There’s a surprise today.

Before I got out of bed this morning I texted –Wh 22601, to (LOCATE) and voila – I had my breakfast arranged because there was a Waffle House five minutes away. I left the Waffle House at 9:54 AM, it was 72 and not a cloud in the sky. I had finished the coffee and the bacon first and purposefully left one last bite of waffle smothered in syrup because I wanted to savor the taste as long as possible.

I made my way out of Virginia quickly because I had a lot to do today. I listened to Brad Paisley as I drove through a back road in West Virginia that reminded me of Vermont. And then all of a sudden in Harpers Ferry, West Virginia, it happened. I had driven 3,500 miles and avoided any run-ins with the law, but in West Virginia that all changed. I was just cruising along when on the opposite side of the road I spotted a local police. I quickly glanced at the GPS because it has my speed and the speed limit conveniently displayed side-by-side. I was in a 55 doing about 58. I held my breath as I drove passed the sitting police officer and desperately hoped he stayed put, even though I was going at a reasonable pace with the flow of traffic, but technically speeding.

As I passed I looked into the rearview mirror and he pulled out. And then he put his lights on. I knew it. I was nailed. A search of the car would turn up that toxic bag of Bold Chex Mix and I would be accused of planning a terrorist attack and held as an enemy combatant under the Patriot Act, or Military Commissions Act of 2006, and probably sent to Guantanamo Bay. But, today, the law wasn’t after this Yankee. The car directly behind me pulled over and the police followed close behind it. I was spared by the grace of John Brown’s ghost. I breathed a sigh of relief. Brad Paisley sang –A man ain’t got to die to go to hell.  I thought to myself, he ain’t got to die to go to heaven either.

I listened to John Denver’s Take Me Home, Country Roads, and when you hear a song while in the region that’s being sung about the song takes on a whole new meaning. The elevation was about 500 ft in West Virginia and Maryland. Crossing into Maryland and seeing the Chesapeake Bay was magnificent. When I hit the I-70 heading toward Baltimore life seemed to be bustling again. The beginning of Tupac’s How Do You Want it is nice when you have it turned up loud enough to feel it. I rapped along to -Sho nuff/I keep my hand on my gun/cause they got me on the run.

I tuned into AM 1570 for some local sports when I hit some traffic in the north Baltimore Metro area. Of course, Bulldog and somebody else were talking about the Red Sox, specifically a collision involving Saltalamacchia. They also talked about a secret meeting behind Bobby Valentine’s back. I had had enough. Fortunately the traffic cleared up quickly. I scanned the dial and heard about West Nile Virus cases in Maryland and decided that the world other than the small space I occupied was too scary and returned to music.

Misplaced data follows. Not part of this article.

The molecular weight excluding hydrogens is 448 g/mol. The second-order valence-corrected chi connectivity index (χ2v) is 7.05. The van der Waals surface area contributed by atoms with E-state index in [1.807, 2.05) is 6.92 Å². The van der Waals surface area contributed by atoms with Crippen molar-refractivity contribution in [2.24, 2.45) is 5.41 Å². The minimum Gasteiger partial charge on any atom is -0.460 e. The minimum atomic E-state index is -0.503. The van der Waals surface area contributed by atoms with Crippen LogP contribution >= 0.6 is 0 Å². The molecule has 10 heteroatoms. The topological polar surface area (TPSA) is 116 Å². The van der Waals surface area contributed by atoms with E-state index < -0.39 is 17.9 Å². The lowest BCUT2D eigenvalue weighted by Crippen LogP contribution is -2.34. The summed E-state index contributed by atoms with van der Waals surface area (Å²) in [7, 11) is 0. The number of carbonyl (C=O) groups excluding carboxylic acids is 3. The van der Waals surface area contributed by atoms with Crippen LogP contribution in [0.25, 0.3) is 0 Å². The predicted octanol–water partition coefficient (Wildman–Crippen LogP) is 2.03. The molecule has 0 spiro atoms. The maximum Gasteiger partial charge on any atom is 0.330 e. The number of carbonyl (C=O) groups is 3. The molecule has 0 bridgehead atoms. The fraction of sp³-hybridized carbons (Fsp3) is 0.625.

I stopped at a rest area in Maryland and there were people everywhere. I hated it. I paid a $6 toll after going over a bridge and the view of the Chesapeake was so nice I thought I could see to the Flemish Cap. It was almost worth $6. Then I saw a very plain blue sign welcoming me to Delaware, then they charged me a $4 toll.

After I crossed the Mason-Dixon Line I listened to the Spinto Band, who was the only band on the Delaware playlist, and they were not getting it done, so I put on one of my favorite inspirational songs, Opus – Life is Life. I pictured the awesome video of it playing while Diego Maradona demonstrates his will over a soccer ball. I listened to it twice.

The New Jersey playlist was one of the ones I was really looking forward to, so after a short stay in Delaware, in which I didn’t even stop, well, except to pay a toll, I let it rip. Frank Sinatra sang that he’d been in love more times than he cared to remember, and that love has kept him cool in July and warm in December. The Gaslight Anthem sang a line that sticks out to me whenever I hear it, yet I don’t think I completely understand it –My first sin was the fear that made me old. I love the Gaslight Anthem because their songs are catchy and nostalgic.  I sang all the words to Thunder Road with Bruce Springsteen. Jon Bon Jovi and I sang Born to be My Baby together like this:

Jon -My heart beats like a drum


Jon -Flesh to flesh, one to one


So that was fun. Even the songs that seem over-played or that you’ve gotten used to, and are maybe even sick of, sound good on the road away from home and you remember why you love them.

I popped the lid off my empty coffee cup and Chevy looked at me like –WTF? But I was only reaching for my sunflower seeds, not the tobacco, so things were all good. Later, I stopped at the J Fenimore Cooper Rest Area to have a lunchtime snack. It was 88 and sunny, not too humid. I got a coffee, a coconut water that I paid too much for, and a Cinnabon just to make sure I was getting enough fat and sugar on the road trip. I only had three bites of the Cinnabon because it was disgusting. A total waste.

Also in Jersey a guy hunched over on a motorcycle passed me wearing sweatpants and tall white socks. I wondered if there was anything less cool to wear on a motorcycle. I noticed that the beginning of of Jon Bon Jovi’s Blaze of Glory sounds eerily similar to Hannibal Lecter telling Clarice Starling the fava beans and Chianti line. That sucking, slurping noise he makes.